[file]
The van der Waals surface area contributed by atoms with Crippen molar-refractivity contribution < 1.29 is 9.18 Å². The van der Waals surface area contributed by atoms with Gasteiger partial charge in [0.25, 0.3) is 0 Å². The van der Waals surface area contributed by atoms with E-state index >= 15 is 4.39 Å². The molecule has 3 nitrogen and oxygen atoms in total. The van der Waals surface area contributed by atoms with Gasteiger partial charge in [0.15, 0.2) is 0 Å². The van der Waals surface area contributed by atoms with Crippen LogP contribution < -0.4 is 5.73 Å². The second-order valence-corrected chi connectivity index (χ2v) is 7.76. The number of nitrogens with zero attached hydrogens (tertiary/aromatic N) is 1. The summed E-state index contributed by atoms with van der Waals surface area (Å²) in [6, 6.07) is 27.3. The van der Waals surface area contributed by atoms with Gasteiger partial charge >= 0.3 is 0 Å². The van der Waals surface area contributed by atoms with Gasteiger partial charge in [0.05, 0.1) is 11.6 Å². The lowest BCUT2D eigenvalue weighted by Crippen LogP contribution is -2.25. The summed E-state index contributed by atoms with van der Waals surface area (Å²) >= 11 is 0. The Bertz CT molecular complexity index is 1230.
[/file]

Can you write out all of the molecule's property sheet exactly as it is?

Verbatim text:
The van der Waals surface area contributed by atoms with Crippen molar-refractivity contribution < 1.29 is 9.18 Å². The van der Waals surface area contributed by atoms with Gasteiger partial charge in [0.25, 0.3) is 0 Å². The van der Waals surface area contributed by atoms with E-state index >= 15 is 4.39 Å². The molecule has 3 nitrogen and oxygen atoms in total. The van der Waals surface area contributed by atoms with Gasteiger partial charge in [0.15, 0.2) is 0 Å². The van der Waals surface area contributed by atoms with Crippen LogP contribution < -0.4 is 5.73 Å². The second-order valence-corrected chi connectivity index (χ2v) is 7.76. The number of nitrogens with zero attached hydrogens (tertiary/aromatic N) is 1. The summed E-state index contributed by atoms with van der Waals surface area (Å²) in [6, 6.07) is 27.3. The van der Waals surface area contributed by atoms with Gasteiger partial charge >= 0.3 is 0 Å². The van der Waals surface area contributed by atoms with Gasteiger partial charge in [0.05, 0.1) is 11.6 Å². The lowest BCUT2D eigenvalue weighted by Crippen LogP contribution is -2.25. The summed E-state index contributed by atoms with van der Waals surface area (Å²) >= 11 is 0. The Bertz CT molecular complexity index is 1230.